Referring now to FIG. 1, there is shown in perspective view the tool holder 10 which is adapted to receive thereon a tape measure 12 in a receptacle 14 on the holder 10. Located in receptacle 14 is an annular magnet 16 for securely engaging the keeper plate 18 which is mounted on tape 12.
The body 20 of the tool holder 10 is of a generally rectangular configuration and carries on one side thereof a spring clip 22 adapted to engage over a belt or pocket of a user to hold the tool holder 10 in position for mounting of the tape measure. The body 20 of the tool holder can be made of injection molded plastic or other material as desired. As may be seen in FIG. 2, the body 20 has an annular receptacle area 14 which is formed by a ramped annular ring 24 which projects outwardly from the top plane of the body 20 to a rounded nose portion 26 and then abruptly drops back to below the plane of the body in almost a perpendicular fashion so that the wall portion 28 is basically at right angles to the plane of the tool holder. Mounted within the receptacle portion 14 is a magnet pole piece 30 of ferromagnetic material which is sized very slightly smaller than the inside diameter of the annular ring 24 at the wall section 28. This pole piece forms in effect an annular cup in which is mounted a magnet 32. The annular magnet 32 is cemented to the cup 30 and the cup 30 is riveted or cemented to the clip body 20 to securely position them within the receptacle 14 of the body. The magnet 32 is an annular magnet of any suitable magnetizable material and has an outside diameter approximately one-quarter of an inch smaller than the inside diameter of the pole piece 30. A magnetic gap is thereby created between the outer circumference of the magnet 32 and the vertical side 34 of the pole piece 30.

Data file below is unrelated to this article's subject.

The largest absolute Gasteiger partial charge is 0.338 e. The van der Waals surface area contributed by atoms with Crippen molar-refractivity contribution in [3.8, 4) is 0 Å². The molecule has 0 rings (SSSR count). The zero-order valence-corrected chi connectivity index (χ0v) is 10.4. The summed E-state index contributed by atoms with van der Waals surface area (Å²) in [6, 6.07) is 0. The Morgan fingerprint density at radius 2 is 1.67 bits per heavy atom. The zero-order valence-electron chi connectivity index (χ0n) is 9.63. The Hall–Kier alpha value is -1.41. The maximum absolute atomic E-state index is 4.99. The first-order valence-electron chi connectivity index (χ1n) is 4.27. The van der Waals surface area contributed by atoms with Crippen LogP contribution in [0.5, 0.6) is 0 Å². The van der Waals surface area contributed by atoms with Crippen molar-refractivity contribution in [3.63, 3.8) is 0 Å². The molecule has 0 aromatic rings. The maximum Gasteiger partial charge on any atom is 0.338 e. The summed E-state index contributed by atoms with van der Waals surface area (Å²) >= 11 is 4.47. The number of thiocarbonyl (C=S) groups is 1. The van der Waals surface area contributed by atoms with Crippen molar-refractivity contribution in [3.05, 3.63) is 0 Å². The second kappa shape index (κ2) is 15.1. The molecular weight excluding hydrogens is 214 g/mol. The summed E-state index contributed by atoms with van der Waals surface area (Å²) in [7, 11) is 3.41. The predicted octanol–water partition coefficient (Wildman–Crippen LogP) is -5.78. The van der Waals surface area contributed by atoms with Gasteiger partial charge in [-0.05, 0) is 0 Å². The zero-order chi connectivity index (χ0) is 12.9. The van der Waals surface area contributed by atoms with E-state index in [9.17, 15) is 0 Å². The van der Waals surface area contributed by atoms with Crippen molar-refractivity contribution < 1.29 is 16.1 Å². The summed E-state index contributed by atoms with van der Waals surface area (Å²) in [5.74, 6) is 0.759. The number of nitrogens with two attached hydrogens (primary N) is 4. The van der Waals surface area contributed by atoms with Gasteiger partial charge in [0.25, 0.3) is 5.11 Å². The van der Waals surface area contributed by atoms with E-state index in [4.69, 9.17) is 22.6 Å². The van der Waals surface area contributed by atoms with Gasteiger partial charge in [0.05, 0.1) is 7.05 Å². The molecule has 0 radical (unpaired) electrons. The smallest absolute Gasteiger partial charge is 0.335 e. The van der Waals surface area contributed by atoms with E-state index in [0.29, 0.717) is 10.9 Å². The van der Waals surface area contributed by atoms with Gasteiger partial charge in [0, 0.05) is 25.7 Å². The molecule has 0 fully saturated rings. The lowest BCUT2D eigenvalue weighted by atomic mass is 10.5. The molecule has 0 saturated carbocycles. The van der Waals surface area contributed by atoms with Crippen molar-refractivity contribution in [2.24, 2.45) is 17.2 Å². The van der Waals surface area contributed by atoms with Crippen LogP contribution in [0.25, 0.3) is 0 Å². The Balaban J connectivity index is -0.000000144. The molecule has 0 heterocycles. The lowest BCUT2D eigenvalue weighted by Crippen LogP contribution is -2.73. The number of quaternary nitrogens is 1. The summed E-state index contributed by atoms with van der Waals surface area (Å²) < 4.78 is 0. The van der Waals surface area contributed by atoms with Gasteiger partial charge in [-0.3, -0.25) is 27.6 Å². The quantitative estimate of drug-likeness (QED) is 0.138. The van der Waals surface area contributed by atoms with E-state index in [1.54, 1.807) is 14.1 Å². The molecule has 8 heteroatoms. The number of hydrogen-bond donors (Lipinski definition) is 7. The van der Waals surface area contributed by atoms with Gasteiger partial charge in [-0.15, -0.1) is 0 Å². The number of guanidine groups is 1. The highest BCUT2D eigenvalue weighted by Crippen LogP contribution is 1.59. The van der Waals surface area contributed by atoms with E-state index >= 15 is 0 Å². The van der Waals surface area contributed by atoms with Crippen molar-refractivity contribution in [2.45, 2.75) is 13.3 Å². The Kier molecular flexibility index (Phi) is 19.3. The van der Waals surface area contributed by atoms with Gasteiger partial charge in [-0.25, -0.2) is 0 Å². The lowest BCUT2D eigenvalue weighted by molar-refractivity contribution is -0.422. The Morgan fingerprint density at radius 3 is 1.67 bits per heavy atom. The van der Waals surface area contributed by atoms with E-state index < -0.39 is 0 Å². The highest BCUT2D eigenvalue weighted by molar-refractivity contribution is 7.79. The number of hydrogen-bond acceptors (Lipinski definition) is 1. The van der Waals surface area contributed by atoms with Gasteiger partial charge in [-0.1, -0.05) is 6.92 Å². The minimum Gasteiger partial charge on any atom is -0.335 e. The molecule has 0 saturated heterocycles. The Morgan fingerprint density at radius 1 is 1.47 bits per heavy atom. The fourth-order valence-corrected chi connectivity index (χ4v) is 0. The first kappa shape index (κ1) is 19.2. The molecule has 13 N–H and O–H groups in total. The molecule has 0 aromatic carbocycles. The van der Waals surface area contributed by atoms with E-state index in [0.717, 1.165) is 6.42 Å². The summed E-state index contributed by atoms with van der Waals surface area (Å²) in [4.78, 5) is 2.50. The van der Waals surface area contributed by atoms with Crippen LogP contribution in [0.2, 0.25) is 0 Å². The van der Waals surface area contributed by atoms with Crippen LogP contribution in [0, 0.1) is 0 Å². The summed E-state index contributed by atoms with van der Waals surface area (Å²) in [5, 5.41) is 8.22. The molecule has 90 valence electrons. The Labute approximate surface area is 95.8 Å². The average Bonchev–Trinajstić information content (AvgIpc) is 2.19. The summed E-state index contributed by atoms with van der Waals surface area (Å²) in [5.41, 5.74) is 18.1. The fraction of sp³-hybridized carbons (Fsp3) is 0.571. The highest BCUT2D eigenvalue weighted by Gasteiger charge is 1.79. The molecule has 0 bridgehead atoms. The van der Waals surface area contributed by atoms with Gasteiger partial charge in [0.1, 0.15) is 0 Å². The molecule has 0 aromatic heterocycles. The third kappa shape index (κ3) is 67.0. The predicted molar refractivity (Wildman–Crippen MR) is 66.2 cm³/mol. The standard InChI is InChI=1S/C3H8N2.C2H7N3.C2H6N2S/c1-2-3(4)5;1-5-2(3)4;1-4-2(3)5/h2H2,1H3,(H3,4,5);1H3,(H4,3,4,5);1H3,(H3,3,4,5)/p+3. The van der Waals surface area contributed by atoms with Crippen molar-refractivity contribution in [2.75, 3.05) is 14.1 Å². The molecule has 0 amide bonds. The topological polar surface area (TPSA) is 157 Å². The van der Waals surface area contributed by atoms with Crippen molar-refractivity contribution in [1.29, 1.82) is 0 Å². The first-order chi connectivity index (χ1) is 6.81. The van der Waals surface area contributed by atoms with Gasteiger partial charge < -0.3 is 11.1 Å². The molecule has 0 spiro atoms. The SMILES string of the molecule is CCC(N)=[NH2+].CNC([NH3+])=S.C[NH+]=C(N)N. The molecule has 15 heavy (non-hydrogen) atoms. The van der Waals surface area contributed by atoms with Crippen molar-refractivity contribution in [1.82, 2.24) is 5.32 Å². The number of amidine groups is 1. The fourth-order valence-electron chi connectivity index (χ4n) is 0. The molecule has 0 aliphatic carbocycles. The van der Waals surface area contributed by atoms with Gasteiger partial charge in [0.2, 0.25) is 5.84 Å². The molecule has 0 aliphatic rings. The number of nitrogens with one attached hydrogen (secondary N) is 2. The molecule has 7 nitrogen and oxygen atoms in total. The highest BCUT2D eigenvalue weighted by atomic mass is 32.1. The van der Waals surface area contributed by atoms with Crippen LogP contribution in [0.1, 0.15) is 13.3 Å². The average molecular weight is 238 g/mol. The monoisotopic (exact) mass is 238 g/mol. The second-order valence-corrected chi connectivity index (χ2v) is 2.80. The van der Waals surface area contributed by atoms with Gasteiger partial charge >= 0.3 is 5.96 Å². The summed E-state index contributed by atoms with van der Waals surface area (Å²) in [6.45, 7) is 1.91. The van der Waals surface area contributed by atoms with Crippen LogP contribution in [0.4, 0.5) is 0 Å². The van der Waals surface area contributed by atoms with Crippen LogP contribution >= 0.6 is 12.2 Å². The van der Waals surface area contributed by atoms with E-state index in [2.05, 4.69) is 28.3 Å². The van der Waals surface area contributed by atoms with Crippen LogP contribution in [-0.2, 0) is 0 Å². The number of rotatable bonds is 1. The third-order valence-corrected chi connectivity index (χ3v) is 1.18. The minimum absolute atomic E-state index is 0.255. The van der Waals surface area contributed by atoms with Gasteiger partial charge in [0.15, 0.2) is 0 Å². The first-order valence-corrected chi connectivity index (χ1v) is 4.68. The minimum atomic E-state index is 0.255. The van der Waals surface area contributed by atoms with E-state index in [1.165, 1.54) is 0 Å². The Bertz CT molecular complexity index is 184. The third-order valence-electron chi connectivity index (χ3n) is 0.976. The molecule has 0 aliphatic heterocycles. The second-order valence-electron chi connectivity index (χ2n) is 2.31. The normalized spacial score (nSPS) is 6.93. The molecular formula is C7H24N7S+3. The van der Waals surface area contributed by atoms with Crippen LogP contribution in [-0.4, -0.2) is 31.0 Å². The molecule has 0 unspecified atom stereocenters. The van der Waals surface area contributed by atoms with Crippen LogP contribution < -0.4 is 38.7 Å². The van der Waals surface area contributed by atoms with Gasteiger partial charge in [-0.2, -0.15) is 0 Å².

Referring now to FIG. 3, the keeper 18 is shown in detail as a flat plate of ferromagnetic material having six equally spaced tabs 36 formed about the circumference of the body of the keeper 18. The body of the keeper 18 is generally circular in configuration and has a diameter less than the diameter of the magnet 32. A half inch smaller diameter is shown as a desired size. The tabs 36 extend outwardly on diameters for approximately one-quarter of an inch each so that the outside diameter of the tabs is substantially the same as the outside diameter of the pole piece 30. Thus, as seen in FIG. 4, when the keeper 18 is positioned in the receptacle 14, the outside diameter of the tabs will comfortably fit within the vertical walls 28 of the ring 24 and self-center within the ring 24 so that each tab 36 bridges the magnetic gap between the vertical side of the pole piece 34 and the adjacent edge of the magnet 32. The tabs thus complete the magnetic circuit through the pole piece and magnet to securely hold the keeper plate in position on the magnet within the receptacle 14. Keeper 18 is shown in the preferred embodiment as a circular body with radial tabs. In other embodiments the keeper body can be of any desired polygonal shape with an appropriate number of tabs extending outwardly from the body to complete the magnetic circuit and yield the desired holding power.